Alabama Fungal Diversity Project
Part of the Alabama Mushroom Society mission statement is "to promote advancement in the science of mycology." One of the ways we are working to fulfill that mission is by having a team of folks who are dedicated to taking excellent observations and collecting fungi in Alabama. These observations and collections serve several different purposes, as outlined below.
FunDiS Sequencing Grant: In 2021, the Alabama Mushroom Society applied for a Fungal Sequencing Grant through the Fungal Diversity Survey. We were lucky enough to receive the grant, which covered the sequencing costs for 50 fungi. This is how the Alabama Fungal Diversity Project was born. We started recruiting individuals that wanted to help us collect these specimens and the more we learned, the more excited we were to make scientific contributions. FunDiS helped put us in contact with the John D Freeman Herbarium at Auburn University where we could archive our collections. We submitted all 50 of our samples in November of 2021 and the results showed that nearly half of the sequenced specimens are either undescribed or have not been previously sequenced.
Data Collection: Primarily, by going out in the woods and logging excellent observations on iNaturalist, we are collecting data about what mushrooms grow in Alabama. There are many many under documented species in our state. In 2021, we set out on a mission to find Purpurcillium atypicola in Alabama. There was only one documented sighting that was logged on iNaturalist in 2018 here: https://www.inaturalist.org/observations/29178659 and zero observations on Mushroom Observer. As of December 2021, our team had logged 72 specimens --> A. typicola in Alabama Proving that it is not rare, just under-documented. We aim to collect data to better understand what fungi are present in Alabama.
Herbarium Partnership: In 2021, we partnered with the John D Freeman Herbarium at Auburn University to archive vouchered fungi specimens from Alabama. By the end of 2021, we had logged, collected, dried and sent nearly 300 fungi to the herbarium. These mushrooms are available for researchers to access and study.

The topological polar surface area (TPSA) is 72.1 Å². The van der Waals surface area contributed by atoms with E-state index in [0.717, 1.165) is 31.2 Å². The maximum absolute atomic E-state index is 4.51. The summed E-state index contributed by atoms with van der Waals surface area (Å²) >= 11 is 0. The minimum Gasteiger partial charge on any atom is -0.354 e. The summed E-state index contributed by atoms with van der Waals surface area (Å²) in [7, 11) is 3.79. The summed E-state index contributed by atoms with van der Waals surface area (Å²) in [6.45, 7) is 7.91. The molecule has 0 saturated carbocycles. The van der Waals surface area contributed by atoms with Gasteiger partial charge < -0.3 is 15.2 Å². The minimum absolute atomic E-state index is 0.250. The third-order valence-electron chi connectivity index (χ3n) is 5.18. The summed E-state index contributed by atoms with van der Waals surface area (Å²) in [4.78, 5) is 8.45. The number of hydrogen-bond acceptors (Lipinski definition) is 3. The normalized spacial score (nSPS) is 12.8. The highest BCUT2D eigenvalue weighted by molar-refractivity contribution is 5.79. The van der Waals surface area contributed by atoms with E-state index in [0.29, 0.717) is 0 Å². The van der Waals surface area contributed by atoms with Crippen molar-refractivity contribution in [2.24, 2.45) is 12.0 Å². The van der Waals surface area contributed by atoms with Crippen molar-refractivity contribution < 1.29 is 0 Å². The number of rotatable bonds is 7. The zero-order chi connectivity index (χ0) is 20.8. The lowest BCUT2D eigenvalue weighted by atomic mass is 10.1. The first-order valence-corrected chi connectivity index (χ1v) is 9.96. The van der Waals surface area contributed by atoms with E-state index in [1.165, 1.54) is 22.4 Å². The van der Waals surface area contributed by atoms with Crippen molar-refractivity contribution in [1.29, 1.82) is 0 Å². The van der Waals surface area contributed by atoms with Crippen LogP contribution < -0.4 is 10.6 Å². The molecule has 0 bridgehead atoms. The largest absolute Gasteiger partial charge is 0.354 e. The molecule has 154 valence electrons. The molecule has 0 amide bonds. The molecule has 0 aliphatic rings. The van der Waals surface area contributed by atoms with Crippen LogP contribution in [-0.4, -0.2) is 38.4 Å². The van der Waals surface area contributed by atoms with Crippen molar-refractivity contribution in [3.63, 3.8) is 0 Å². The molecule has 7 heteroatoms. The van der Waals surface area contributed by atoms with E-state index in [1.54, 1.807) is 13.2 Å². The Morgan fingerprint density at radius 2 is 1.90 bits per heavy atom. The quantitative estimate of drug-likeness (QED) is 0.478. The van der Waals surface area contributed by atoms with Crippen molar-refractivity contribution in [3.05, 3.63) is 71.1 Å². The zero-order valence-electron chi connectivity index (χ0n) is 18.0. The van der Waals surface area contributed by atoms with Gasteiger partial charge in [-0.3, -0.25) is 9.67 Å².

In 2022, we started also working with the Herbarium at the University of West Alabama and have continued to build the number of fungi in their archives.
Supplying Researchers Directly: The magic of the internet has put us in contact with many different researchers who need boots on the ground collecting fungi for their research projects. Whenever possible, we collect and sent specimens to these researchers directly. We have, so far, sent specimens to researchers in 3 different countries and in 3 different states. Some of these researchers are listed below:
Future Goals: As we continue our work in Citizen Science, we hope to contribute significantly to the understanding of which fungal species call Alabama home. We aim to archive representatives of as many of these species at the John D Freeman Herbarium as we are able. In the future, we would like to have the funding to run DNA sequencing on many of our collections. We aim to add to our list of researchers who are in need of specimens and continue to supply specimens to researchers who are currently studying them. October 8-9, 2022 we will be putting on the first annual Alabama Mushroom Festival where we will be holding a large vouchering foray, with identification expertise by our many expert mycologists who will be in attendance. With the help of Steven Russell, we will be running DNA sequencing on everything collected at this foray. Our intention is to collect a large amount of data and specimens for archive at the herbarium where they can be studied further by researchers specializing in those fungi and to obtain a better understanding of the fungal diversity of our state.
Nigel Hywel-Jones is a mycologist who, along with his student Jennifer Luangsa-ard, originally described Purpurcillium atypicola from Thailand. He is now researching the North American A. typicola, with the expectation that it is a different species than the one found in Thailand. He continues his work in mycology in China where he lives. We have sent him 25 specimens of A. typicola, included specimens infecting aerial spiders which may be a new species.
Richard Tehan is completing a PhD in medicinal chemistry at Oregon State University, College of Pharmacy. We have sent him 1 sample of Ophiocordyceps sphecocephala and 1 Cordyceps tenuipes for sequencing with hopes that they will prove useful for genetic studies of Hypocrealean entomopathogens. We have also sent 9 samples of an undescribed Tolypocladium species.
Carmen Allen is a PhD student at the University of Alberta, Canada who is researching the symbiosis/hyperparasitism between certain fungal species and how their molecular components could be utilized in human medicine. We have collected 5 specimens of Tremella fuciformis, some of which were being parasitized by Sporothrix. We have also sent her 5 samples of Tremella mesenterica.
Sarah Delong-Duhon is a researcher at The Forbes Lab at the University of Iowa working on her PhD. Her work focuses on Stereum species and other members of the Order Stereaceae. We have sent her 1 specimen of Xylobolus subpileatus, 1 specimen of Xylobolus frustulatus, samples of Stereum comlicatum, Stereum ochraceoflavum
Rosanne Healy is a researcher at the University of Florida who is studying members of the Order Pezizales. We are collecting for her members of Pezizales for DNA sequencing and archival at the University of Florida Fungal Herbarium. We have sent her multiple Helvella c.f. corium, a Cheilymenia species, several Peziza species and several Sarcoscypha species.